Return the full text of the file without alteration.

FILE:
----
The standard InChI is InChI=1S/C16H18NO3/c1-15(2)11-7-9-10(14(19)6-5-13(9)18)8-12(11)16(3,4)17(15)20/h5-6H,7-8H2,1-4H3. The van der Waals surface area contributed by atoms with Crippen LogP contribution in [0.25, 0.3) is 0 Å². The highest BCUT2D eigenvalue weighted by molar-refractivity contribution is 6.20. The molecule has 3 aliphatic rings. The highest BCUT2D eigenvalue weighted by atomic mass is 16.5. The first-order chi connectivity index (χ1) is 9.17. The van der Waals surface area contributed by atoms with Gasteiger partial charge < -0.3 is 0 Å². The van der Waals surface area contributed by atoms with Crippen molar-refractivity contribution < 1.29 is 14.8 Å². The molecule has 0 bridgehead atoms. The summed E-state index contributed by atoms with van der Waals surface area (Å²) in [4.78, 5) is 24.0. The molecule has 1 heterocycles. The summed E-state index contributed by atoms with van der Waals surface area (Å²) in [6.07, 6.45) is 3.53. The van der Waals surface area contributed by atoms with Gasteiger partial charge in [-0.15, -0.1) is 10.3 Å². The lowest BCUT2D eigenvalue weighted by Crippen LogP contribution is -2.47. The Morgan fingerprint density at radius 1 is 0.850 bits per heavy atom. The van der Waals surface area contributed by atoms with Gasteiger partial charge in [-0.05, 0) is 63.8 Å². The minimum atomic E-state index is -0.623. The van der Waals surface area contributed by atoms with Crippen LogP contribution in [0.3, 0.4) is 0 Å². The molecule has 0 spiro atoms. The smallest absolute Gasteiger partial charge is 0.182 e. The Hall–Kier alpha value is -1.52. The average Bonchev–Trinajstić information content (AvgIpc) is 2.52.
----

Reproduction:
The standard InChI is InChI=1S/C16H18NO3/c1-15(2)11-7-9-10(14(19)6-5-13(9)18)8-12(11)16(3,4)17(15)20/h5-6H,7-8H2,1-4H3. The van der Waals surface area contributed by atoms with Crippen LogP contribution in [0.25, 0.3) is 0 Å². The highest BCUT2D eigenvalue weighted by molar-refractivity contribution is 6.20. The molecule has 3 aliphatic rings. The highest BCUT2D eigenvalue weighted by atomic mass is 16.5. The first-order chi connectivity index (χ1) is 9.17. The van der Waals surface area contributed by atoms with Gasteiger partial charge < -0.3 is 0 Å². The van der Waals surface area contributed by atoms with Crippen molar-refractivity contribution < 1.29 is 14.8 Å². The molecule has 0 bridgehead atoms. The summed E-state index contributed by atoms with van der Waals surface area (Å²) in [4.78, 5) is 24.0. The molecule has 1 heterocycles. The summed E-state index contributed by atoms with van der Waals surface area (Å²) in [6.07, 6.45) is 3.53. The van der Waals surface area contributed by atoms with Gasteiger partial charge in [-0.15, -0.1) is 10.3 Å². The lowest BCUT2D eigenvalue weighted by Crippen LogP contribution is -2.47. The Morgan fingerprint density at radius 1 is 0.850 bits per heavy atom. The van der Waals surface area contributed by atoms with Gasteiger partial charge in [-0.05, 0) is 63.8 Å². The minimum atomic E-state index is -0.623. The van der Waals surface area contributed by atoms with Crippen LogP contribution in [0.3, 0.4) is 0 Å². The molecule has 0 spiro atoms. The smallest absolute Gasteiger partial charge is 0.182 e. The Hall–Kier alpha value is -1.52. The average Bonchev–Trinajstić information content (AvgIpc) is 2.52.